Touching tale of survival and redemption gives Lion heart
Films detailing poverty, especially in a foreign country, can be difficult to convey with any kind of accuracy. Visuals are one thing, but to truly communicate what an all-encompassing struggle it is for people with little to no means, you have to be willing to literally get down and dirty.
Few films have succeeded in this as well as Lion. Based on a true story, it details the journey of Saroo (Sunny Pawar), a 5-year-old Indian boy who, along with his brother, Guddu (Abhishek Bharate), must scrap with all his might just to get any kind of meager provisions for his family.
While on one of their daily work missions, the two get separated at a train station. Saroo winds up on a train that takes him thousands of miles away from home. Struggling just to survive, he winds up in an orphanage, from where an Australian couple, Sue and John Brierley (Nicole Kidman and David Wenham), eventually adopt him.
Years later, the now-adult Saroo (Dev Patel) is living a nice, middle-class life until a conversation with his girlfriend, Lucy (Rooney Mara), and other friends leads him into an obsessive quest to find out where he comes from.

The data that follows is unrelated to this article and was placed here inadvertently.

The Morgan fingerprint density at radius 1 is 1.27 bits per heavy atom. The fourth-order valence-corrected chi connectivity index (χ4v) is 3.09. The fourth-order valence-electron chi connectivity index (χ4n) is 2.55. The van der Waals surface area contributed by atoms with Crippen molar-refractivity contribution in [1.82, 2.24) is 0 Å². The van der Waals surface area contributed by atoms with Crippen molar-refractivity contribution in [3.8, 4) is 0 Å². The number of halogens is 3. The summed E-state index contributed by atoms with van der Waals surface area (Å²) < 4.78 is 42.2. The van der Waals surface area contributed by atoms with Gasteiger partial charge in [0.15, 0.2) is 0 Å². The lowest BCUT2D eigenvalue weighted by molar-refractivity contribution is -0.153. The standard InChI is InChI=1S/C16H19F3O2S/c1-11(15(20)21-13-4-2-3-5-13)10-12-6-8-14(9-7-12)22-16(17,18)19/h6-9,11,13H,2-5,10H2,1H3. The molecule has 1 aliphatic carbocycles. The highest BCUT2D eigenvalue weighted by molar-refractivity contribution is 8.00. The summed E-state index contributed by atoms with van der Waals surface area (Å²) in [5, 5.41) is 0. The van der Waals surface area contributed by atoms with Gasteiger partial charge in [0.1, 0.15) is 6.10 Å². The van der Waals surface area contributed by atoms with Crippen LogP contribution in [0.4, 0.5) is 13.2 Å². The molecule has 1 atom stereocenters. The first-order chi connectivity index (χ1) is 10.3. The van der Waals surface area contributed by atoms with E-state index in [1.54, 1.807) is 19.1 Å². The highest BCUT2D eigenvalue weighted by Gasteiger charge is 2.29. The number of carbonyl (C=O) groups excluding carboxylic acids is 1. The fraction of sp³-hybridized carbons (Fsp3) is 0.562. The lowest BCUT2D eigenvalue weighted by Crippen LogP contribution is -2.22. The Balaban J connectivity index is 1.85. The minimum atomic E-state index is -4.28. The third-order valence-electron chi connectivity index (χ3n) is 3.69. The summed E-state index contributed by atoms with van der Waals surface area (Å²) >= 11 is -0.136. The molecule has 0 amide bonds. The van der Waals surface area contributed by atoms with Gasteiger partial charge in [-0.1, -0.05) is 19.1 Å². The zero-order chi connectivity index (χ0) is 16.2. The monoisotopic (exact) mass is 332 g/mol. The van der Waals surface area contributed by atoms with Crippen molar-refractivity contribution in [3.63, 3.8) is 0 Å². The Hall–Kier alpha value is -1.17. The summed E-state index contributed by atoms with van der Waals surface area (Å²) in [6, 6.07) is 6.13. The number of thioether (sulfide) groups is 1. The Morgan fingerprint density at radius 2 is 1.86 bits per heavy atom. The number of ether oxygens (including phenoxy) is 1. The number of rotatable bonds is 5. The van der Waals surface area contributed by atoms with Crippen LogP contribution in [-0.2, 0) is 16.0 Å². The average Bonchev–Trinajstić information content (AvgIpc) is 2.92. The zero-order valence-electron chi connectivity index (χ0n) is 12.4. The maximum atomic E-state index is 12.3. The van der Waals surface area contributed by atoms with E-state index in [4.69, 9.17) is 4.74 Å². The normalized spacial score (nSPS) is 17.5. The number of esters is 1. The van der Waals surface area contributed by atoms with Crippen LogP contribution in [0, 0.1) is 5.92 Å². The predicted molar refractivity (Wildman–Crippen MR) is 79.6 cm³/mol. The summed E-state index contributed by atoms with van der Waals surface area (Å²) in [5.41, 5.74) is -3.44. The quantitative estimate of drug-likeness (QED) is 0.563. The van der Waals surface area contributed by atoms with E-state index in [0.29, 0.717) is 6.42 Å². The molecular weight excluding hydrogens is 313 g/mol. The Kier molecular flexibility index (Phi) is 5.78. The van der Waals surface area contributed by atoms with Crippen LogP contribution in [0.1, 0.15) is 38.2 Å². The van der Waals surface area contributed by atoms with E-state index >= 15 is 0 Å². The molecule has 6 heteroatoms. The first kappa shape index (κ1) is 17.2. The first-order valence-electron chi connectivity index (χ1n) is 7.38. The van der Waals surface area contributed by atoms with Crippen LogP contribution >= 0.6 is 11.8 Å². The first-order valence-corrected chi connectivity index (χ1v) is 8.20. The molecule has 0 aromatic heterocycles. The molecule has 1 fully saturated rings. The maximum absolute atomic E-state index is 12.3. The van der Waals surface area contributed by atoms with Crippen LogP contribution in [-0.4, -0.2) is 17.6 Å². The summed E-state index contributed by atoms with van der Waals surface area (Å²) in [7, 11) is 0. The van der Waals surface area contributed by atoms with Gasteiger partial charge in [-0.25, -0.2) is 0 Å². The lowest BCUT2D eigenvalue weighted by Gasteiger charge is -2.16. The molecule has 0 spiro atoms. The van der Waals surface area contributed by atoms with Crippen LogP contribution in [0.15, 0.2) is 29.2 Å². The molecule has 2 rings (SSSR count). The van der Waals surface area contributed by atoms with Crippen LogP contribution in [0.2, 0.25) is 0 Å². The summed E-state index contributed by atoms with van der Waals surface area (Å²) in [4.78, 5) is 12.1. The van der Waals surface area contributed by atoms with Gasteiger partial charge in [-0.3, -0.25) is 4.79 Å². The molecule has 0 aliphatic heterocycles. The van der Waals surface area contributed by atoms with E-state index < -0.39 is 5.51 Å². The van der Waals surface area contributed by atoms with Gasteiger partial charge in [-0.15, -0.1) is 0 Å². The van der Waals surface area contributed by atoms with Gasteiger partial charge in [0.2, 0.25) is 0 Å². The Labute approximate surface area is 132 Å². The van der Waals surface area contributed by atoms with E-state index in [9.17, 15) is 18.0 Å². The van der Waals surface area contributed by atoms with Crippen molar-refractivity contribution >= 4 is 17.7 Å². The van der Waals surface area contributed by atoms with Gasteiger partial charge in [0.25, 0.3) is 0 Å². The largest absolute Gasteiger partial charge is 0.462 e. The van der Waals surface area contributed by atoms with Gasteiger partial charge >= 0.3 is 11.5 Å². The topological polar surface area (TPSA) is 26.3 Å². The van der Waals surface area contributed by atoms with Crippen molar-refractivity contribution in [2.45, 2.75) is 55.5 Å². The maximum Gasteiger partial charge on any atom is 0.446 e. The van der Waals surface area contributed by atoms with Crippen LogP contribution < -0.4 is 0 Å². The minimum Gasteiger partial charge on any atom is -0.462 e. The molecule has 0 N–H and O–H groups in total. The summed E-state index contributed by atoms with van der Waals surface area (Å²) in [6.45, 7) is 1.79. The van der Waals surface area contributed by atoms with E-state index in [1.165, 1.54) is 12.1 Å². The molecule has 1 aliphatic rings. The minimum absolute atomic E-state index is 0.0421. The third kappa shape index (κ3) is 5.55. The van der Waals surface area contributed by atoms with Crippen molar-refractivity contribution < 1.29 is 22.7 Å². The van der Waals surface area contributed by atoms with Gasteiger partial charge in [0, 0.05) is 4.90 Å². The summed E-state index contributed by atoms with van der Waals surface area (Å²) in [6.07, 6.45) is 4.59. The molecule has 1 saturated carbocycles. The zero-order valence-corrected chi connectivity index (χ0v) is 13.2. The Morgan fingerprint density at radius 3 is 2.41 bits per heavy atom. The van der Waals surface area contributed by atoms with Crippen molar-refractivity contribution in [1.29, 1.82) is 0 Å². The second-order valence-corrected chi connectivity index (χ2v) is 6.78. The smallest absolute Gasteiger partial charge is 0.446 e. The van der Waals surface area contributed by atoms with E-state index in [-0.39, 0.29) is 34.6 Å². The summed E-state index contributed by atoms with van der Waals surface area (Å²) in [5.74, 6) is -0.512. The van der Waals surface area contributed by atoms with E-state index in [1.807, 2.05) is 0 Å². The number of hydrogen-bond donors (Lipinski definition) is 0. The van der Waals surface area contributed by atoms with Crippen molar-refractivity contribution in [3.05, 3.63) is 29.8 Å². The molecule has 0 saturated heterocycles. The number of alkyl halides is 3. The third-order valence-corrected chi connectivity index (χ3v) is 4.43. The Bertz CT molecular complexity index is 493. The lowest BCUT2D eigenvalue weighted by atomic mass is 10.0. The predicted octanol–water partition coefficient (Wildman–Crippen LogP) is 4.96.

A synopsis does not come close to giving a sense of the detail that director Garth Davis and writer Luke Davies put into the film. The stories of the two Saroos are each given around an hour of film time to play out, meaning that the film can dive deep into each of their lives. This is a luxury you don’t often see in movies, and it pays off with a profound emotional resonance.
That being said, the film could have been tightened up in certain areas. The older Saroo’s story becomes a bit repetitive, and a conflict with his adopted brother, another Indian orphan, never truly pays off. Also, in an attempt to accurately portray the Brierleys, the filmmakers saddle Kidman and Wenham with horrendous wigs that serve as nothing but distractions.
Thankfully, the acting shines throughout the film, lessening the impact of these mistakes. Pawar is nothing short of remarkable, giving a depth to the young Saroo that actors of any age would do well to emulate. Patel is nearly as good, although his half of the story is not nearly as dramatic. Kidman, Wenham, and Mara are fine, but as the film appropriately keeps the focus on Saroo, their roles are limited.
Stories of survival and redemption come in all shapes and sizes, but the one found in Lion is truly special. Hiccups aside, it’s a film that touches the heart and inspires the soul.